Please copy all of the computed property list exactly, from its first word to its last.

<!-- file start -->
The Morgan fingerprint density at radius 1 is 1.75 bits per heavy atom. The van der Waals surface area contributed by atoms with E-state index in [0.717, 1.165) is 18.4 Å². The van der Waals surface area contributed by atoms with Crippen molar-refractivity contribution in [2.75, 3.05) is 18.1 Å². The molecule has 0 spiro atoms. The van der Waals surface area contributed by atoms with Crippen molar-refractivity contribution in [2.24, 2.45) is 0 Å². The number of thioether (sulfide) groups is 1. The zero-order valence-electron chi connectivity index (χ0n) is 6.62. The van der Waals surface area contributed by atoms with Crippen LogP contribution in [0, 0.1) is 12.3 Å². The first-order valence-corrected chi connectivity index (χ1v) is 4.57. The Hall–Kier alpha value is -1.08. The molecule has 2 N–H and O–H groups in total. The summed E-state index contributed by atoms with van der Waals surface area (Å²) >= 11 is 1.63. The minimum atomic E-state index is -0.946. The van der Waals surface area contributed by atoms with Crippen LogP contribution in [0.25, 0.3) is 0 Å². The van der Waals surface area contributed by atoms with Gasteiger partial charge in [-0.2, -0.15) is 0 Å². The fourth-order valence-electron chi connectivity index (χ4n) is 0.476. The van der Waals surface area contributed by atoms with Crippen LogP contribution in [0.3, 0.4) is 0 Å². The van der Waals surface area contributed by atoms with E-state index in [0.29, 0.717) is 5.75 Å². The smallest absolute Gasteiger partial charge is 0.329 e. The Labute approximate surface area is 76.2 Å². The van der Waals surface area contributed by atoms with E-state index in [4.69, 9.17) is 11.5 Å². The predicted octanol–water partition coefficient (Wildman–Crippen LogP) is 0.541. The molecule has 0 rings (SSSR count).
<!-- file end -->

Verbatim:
The Morgan fingerprint density at radius 1 is 1.75 bits per heavy atom. The van der Waals surface area contributed by atoms with E-state index in [0.717, 1.165) is 18.4 Å². The van der Waals surface area contributed by atoms with Crippen molar-refractivity contribution in [2.75, 3.05) is 18.1 Å². The molecule has 0 spiro atoms. The van der Waals surface area contributed by atoms with Crippen molar-refractivity contribution in [2.24, 2.45) is 0 Å². The number of thioether (sulfide) groups is 1. The zero-order valence-electron chi connectivity index (χ0n) is 6.62. The van der Waals surface area contributed by atoms with Crippen LogP contribution in [0, 0.1) is 12.3 Å². The first-order valence-corrected chi connectivity index (χ1v) is 4.57. The Hall–Kier alpha value is -1.08. The molecule has 2 N–H and O–H groups in total. The summed E-state index contributed by atoms with van der Waals surface area (Å²) >= 11 is 1.63. The minimum atomic E-state index is -0.946. The van der Waals surface area contributed by atoms with Crippen LogP contribution in [0.25, 0.3) is 0 Å². The van der Waals surface area contributed by atoms with Gasteiger partial charge in [-0.2, -0.15) is 0 Å². The fourth-order valence-electron chi connectivity index (χ4n) is 0.476. The van der Waals surface area contributed by atoms with Crippen LogP contribution in [0.3, 0.4) is 0 Å². The van der Waals surface area contributed by atoms with E-state index in [0.29, 0.717) is 5.75 Å². The smallest absolute Gasteiger partial charge is 0.329 e. The Labute approximate surface area is 76.2 Å². The van der Waals surface area contributed by atoms with E-state index in [4.69, 9.17) is 11.5 Å². The predicted octanol–water partition coefficient (Wildman–Crippen LogP) is 0.541. The molecule has 0 rings (SSSR count).